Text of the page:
The Nazis never caught on that their codes had been compromised, because of the astronomical number of combinations Enigma could produce. Without a computer, it would take 1,000's of years to break the code. The Germans believed that spies were stealing the information.

    According to Winston Churchill, Turing made the single biggest contribution to Allied victory in the war against Nazi Germany.

    See also: http://en.wikipedia.org/wiki/Alan_Turing
  • tokugawa

    Posts: 945

    Dec 15, 2011 11:38 PM GMT
    twostroke saidSaw a program on the story of Alain Turing. Quite an extraordinary mathematician and a very gifted person who contributed significantly to winning world war II.
    He was hard done by by the British Authorities, his homosexuality did not help of course. Tragic suicide.
    Aparently, to this day, there has been no apology for this. Tragic again!

    I wish you many signatures


    There was a very belated apology by the British government:

    "In 2009 thousands of people signed a Downing Street petition calling for a posthumous government apology to Turing.

    "The then prime minister Gordon Brown responded by saying he was sorry for the "appalling" way Turing was treated for being gay.

    "The new petition said that "Alan Turing was driven to a terrible despair and early death by the nation he'd done so much to save".

    source: http://www.bbc.co.uk/news/uk-england-manchester-16061279
  • Posted by a hidden member.
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    Dec 15, 2011 11:56 PM GMT
    hang on... cant you also sign if you're just a uk resident and not a citizen?
  • ytOwen

    Posts: 298

    Dec 16, 2011 12:25 AM GMT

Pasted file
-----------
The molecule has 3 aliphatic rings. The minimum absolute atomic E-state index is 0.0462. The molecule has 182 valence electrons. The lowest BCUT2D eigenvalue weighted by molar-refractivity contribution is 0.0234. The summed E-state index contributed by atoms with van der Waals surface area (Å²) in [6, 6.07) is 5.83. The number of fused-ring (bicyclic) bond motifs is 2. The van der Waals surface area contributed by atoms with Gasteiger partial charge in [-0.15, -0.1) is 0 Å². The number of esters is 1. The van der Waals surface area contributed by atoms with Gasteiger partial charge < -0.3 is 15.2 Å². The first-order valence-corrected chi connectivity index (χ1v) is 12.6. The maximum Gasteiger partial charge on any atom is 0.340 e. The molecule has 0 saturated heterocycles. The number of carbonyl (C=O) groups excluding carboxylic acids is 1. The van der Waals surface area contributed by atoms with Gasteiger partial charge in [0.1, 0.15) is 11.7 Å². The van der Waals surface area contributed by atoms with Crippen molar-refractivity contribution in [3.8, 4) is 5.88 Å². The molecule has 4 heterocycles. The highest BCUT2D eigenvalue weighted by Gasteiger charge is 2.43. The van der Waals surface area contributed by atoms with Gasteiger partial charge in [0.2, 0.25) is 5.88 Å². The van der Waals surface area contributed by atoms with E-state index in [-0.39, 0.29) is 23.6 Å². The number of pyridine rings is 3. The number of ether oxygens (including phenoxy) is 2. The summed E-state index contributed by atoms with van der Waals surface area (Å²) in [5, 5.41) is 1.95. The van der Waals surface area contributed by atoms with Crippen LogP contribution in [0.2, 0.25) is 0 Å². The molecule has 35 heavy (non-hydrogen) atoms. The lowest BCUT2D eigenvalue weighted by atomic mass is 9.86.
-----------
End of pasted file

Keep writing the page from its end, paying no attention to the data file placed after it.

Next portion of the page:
sitr7 saidhang on... cant you also sign if you're just a uk resident and not a citizen?


    Good point! Thank you!

    To create or sign an e-petition, you must be either:

    a British citizen
    a resident in the UK (you normally live in the UK)

    http://epetitions.direct.gov.uk/terms-and-conditions

  • Posted by a hidden member.
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    Dec 16, 2011 12:31 AM GMT
    Done!
  • Posted by a hidden member.
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    Dec 16, 2011 12:36 AM GMT
    done too! im not british, but this has very little to do with being of any nationality.
  • Posted by a hidden member.
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    Dec 16, 2011 1:02 AM GMT
    Done.....apparently following WW2, with Britain bankrupt and on it's knees, it decided to give Turing (and other's work) to the USA, absolute free.

    Well done, really well done, I feel we played a financial blinder there.icon_rolleyes.gif
  • tokugawa

    Posts: 945

    Dec 16, 2011 10:51 PM GMT
    cyclonesurvivor saidDone.....apparently following WW2, with Britain bankrupt and on it's knees, it decided to give Turing (and other's work) to the USA, absolute free.


    Britain's financial problems after World War II contributed to the downfall of their empire, but (unlike some other countries) they paid all of their debts to the Americans. The United Kingdom did not officially go 'bankrupt,' unlike Argentina, which did default on its government debt.

    Besides collaberation with the U.S. on computers, British scientists also made contributions which led to the success of the Manhatten project; that is how they acquired the atomic bomb.

    Turing's seminal research, providing the theoritical basis for all computers, was published in November, 1936 in the "Proceedings of the London Mathematical Society." Entitled "On computable numbers, with an application to the Entscheidungsproblem," anyone could purchase a copy of the journal, or access it at a library.

    Turing's paper is available on the internet at:

    http://www.cs.ox.ac.uk/activities/ieg/e-library/sources/tp2-ie.pdf

    Software to read .pdf files, Adobe Reader X, is required. Available at no cost, it's available from Adobe's web site at:

    http://get.adobe.com/reader/

  • Posted by a hidden member.
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    Dec 16, 2011 11:05 PM GMT
    Done!
  • ytOwen

    Posts: 298

    Dec 16, 2011 11:39 PM GMT
    I'm delighted with quality of the comments being made on this posting. Thanks guys!
  • ytOwen

    Posts: 298

    Dec 19, 2011 6:37 AM GMT
    18,991 signatures, 81,009 needed, sign, then pass it on.